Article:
But is KOTO more special than some of our other local institutions? Is it more special, for example, than the Telluride Chamber Music Festival, which this summer completed its 31st season, or the Telluride Mushroom Festival, which just celebrated its 21st anniversary?
Is KOTO so special that it was OK for KOTO to hold concerts in Town Park this summer on the same weekend that had already been allocated to those two venerable festivals? Like every festival, chamber music and mushroom sought and won approval from the Telluride Commission on Arts and Special Events to hold their events on particular weekends. But not KOTO, which for the last several years has circumvented the CASE process aimed at producing a fair and reasonable schedule of the events that use town facilities. Instead, KOTO has sought permission to hold its Yankee Doodle Doo Dah summer concerts directly from the Telluride Town Council, long after the CASE calendar had been finalized.
Is KOTO more special than the Telluride Bluegrass Festival, in its 31st year, or the Telluride Blues and Brews Festival, now 11-years-old? Like KOTO, they use Town Park and the Town Park stage for their events, displacing all other park users, drawing huge crowds that trample the playing fields, and blasting music into the night sky, whether neighbors like it or not. But unlike KOTO, the promoters of those two events somehow manage to follow CASE procedures, applying well ahead of time for the weekend they wish to occupy in the busy summer calendar. Also unlike KOTO, the promoters of those two events are held to very high mitigation standards for parking, security, trash cleanup and the like.
But what if KOTO isn't really all that special after all? As Gabe Lifton-Zoline reported in The Watch last week, KOTO has partnered with not just any commercial music promoter, but with the Goliath of promoters, Clear Channel Communications, in producing its recent summer concerts in the park. Whether this relationship in any way diminishes the purity of community radio at its purest is a matter for the KOTO community and particularly for the KOTO board of directors to decide. But whether KOTO should continue to receive favored treatment in its use of Town Park is a matter for the Town of Telluride.
On Tuesday at 11:50 a.m., the Telluride Town Council will take up this very question. Historically, KOTO fills Rebekah Hall with KOTO partisans when matters of concern to the station are before council, which is a big part of the reason that KOTO has never been denied. Telluride residents whose interests may be somewhat broader would be well advised to be on hand, too, if they'd like to see a change in how KOTO is treated.
The fundamental question is really very simple: Should KOTO live by the same rules as every other entity that wants to use town facilities?
Even before KOTO's association with Clear Channel became known, there was legitimate concern that KOTO's summer concerts have morphed over the last few years into yet another major music festival. Telluride may or may not want another major music festival in the summer, but because KOTO has always sought permission as though each concert was a special, one-time event, that discussion has never been held. Just imagine how different the town's reaction would be if it were Clear Channel itself, instead of KOTO acting as a front for Clear Channel, that came before council to seek permission to produce concerts on the Town Park stage. Does anyone doubt that council would ask tough questions, and even if it approved the concert would insist at a minimum that the promoter go through all the same hoops we demand of others? Why should the world's largest music promoter profit from the use of our Town Park under terms more favorable than other for-profit promoters like Planet Bluegrass and Blues and Brews?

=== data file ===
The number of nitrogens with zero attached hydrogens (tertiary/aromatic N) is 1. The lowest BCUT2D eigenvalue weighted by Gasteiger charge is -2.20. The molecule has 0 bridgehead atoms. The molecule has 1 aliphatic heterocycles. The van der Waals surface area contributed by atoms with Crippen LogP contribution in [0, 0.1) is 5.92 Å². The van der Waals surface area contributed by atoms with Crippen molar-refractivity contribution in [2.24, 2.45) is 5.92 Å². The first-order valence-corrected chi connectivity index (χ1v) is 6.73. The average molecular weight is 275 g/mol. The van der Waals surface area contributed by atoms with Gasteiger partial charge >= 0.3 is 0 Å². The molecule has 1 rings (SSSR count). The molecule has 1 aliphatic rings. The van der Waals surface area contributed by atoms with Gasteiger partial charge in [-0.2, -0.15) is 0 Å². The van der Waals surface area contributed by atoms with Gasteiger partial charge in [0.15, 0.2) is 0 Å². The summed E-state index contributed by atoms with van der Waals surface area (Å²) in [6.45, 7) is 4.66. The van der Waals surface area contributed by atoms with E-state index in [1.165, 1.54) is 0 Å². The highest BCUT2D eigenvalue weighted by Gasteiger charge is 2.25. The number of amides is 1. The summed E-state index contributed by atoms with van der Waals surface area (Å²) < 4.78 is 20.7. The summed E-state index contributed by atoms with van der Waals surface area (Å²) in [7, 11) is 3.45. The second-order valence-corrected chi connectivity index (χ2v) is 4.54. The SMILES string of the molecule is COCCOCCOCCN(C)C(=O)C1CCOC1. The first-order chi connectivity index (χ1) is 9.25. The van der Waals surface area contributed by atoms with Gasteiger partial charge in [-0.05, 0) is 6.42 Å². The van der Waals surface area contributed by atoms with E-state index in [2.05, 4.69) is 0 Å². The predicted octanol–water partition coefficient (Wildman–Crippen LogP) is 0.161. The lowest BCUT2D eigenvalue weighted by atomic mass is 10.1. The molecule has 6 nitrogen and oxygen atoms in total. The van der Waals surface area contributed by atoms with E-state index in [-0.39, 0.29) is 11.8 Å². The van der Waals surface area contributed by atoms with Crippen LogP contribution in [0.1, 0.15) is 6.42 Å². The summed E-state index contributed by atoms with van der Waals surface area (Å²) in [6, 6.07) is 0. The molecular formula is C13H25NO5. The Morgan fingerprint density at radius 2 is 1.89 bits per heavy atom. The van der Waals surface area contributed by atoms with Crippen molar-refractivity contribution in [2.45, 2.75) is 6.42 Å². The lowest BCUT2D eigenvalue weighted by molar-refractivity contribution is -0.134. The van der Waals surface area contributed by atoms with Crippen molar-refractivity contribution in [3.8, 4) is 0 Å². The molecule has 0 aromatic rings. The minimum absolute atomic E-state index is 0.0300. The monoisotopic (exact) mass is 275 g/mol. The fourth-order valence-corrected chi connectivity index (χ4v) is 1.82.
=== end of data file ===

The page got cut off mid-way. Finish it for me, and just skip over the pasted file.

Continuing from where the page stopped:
Telluride must always consider and reconsider the costs and benefits of our summer festivals. In the case of Bluegrass and of Blues and Brews, enormous impacts are offset by enormous benefits, largely because both festivals attract a diverse crowd that stays for several days during shoulder seasons. Though it is not the town's role to approve or disapprove a promoter's choice of performers, it is really not so clear how the town as a whole has benefited from the appearance of the bands KOTO has booked the last two summers. Jam bands like the String Cheese Incident surely excite their fans, but nobody would argue that the legions of groupies who follow them from gig to gig are big spenders. If bands like Widespread Panic and String Cheese bring a youthful traveling carnival to town, isn't it fair to ask whether the town benefits from hosting it, and particularly if more of the profit goes to Clear Channel than to KOTO? Though the town may not be in a position to assure that a promoter books bands whose draw will benefit the town as a whole, shouldn't KOTO, as a community radio station, concern itself with that question?
If, on the other hand, the real issue for KOTO is financial, and if the town wants to provide more financial support for the station, the town should conduct an economic analysis. What does it cost the town, directly and indirectly, to permit these concerts? It might well cost the taxpayer less to simply write KOTO a check.
We can hold these somewhat contradictory ideas in our mind at the same time: Yes, KOTO is a special case and yes, it should play by the rules. If the rules are fair, and it seems that they are, then they are fair for everyone.